What does Jewish Identity Mean to YOU?
“Who has inflicted this upon us? Who has made us Jews different from all other people? Who has allowed us to suffer so terribly up till now? It is God that has made us as we are, but it will be God, too, who will raise us up again. If we bear all this suffering and if there are still Jews left, when it is over, then Jews, instead of being doomed, will be held up as an example. Who knows, it might even be our religion from which the world and all peoples learn good, and for that reason and that reason alone do we have to suffer now. We can never become just Netherlanders, or just English, or representatives of any country for that matter; we will always remain Jews, but we want to, too.”
― Anne Frank
“[F]or me, being a Jew means feeling the tragedy of yesterday as an inner oppression. On my left forearm I bear the Auschwitz number; it reads more briefly than the Pentateuch or the Talmud and yet provides more thorough information. It is also more binding than basic formulas of Jewish existence. If to myself and the world, including the religious and nationally minded Jews, who do not regard me as one of their own, I say: I am a Jew, then I mean by that those realities and possibilities that are summed up in the Auschwitz number.”
― Jean Améry, At the Mind's Limits: Contemplations by a Survivor on Auschwitz and Its Realities
In the meantime, Lot decided that he would try and integrate himself as much as possible with the people of Sodom. Although he was Jewish, he now felt like one of them...
Lot represents Model #1 of Jewish Identity, namely universalism vis-a-vis integration. However, as we shall see, this approach ends up backfiring...
God then sends two angels to destroy the city of Sodom...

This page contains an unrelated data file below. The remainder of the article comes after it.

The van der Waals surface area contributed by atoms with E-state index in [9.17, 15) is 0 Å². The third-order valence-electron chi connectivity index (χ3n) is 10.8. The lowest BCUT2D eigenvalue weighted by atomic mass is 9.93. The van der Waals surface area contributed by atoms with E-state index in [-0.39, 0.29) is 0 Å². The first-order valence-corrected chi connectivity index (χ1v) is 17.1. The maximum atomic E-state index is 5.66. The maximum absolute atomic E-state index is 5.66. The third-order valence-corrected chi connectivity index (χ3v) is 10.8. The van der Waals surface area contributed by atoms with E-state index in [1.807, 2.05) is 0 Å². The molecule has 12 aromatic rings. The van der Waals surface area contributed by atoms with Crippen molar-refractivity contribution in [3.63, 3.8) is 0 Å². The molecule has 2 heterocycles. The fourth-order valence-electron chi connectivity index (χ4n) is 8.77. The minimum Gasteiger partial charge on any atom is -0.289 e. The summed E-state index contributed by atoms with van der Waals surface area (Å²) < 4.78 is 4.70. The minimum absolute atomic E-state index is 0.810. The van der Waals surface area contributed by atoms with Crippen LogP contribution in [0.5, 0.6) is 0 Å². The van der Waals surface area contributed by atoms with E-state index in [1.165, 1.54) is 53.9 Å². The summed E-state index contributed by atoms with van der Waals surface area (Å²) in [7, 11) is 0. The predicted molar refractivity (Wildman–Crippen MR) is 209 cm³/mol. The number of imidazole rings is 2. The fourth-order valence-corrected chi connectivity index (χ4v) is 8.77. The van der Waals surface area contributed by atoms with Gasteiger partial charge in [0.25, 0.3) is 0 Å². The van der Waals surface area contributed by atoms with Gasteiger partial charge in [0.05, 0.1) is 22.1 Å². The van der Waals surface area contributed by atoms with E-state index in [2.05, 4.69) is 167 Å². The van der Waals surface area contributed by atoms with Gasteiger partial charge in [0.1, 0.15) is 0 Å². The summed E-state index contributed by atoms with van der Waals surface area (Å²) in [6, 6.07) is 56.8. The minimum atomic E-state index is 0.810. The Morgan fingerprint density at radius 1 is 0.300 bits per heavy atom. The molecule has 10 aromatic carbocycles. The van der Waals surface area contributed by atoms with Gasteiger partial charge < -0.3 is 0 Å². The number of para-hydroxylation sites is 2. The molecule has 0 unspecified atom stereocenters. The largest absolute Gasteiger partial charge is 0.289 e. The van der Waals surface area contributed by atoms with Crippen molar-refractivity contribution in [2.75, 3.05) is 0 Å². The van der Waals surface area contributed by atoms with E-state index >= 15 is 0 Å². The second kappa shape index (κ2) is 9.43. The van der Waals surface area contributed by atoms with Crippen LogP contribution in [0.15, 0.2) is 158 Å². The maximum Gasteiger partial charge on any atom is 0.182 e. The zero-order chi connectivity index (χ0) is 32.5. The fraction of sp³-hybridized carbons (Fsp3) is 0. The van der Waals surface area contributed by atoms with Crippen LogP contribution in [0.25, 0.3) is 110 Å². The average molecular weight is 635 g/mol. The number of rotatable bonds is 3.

Points to Ponder:
What do you think the mob meant by saying, "This fellow came here as a foreigner, and now he wants to play the judge?"
What might their behavior show about Lot's approach ofuniversalism vis-a-vis integration into the city of Sodom?
Now let's take a look at a different approach to Jewish Identity, that of Abraham. How might his approach differ from that of his nephew Lot?
We see that although Abraham does not become like the people of Sodom, he still prays on their behalf. He cares about society without assimilating into it.
The nations of the world respect us when we respect ourselves, and are confident in who we are as a people
We believe "chasidei umot ha'olam yesh la'hem chelek l'olam habah," meaning other nations of the world have a portion in the world to come. We do not believe that everyone must be Jewish - we are a non-evangelizing faith.
In what way can we shape our Jewish Identities that we can make them particular, yet universal, positive, yet charged with responsibility, integrated, but not assimilated?
"Because we are all different, we each have a contribution that only we can make. That is the way of Abraham." - Rabbi Jonathan Sacks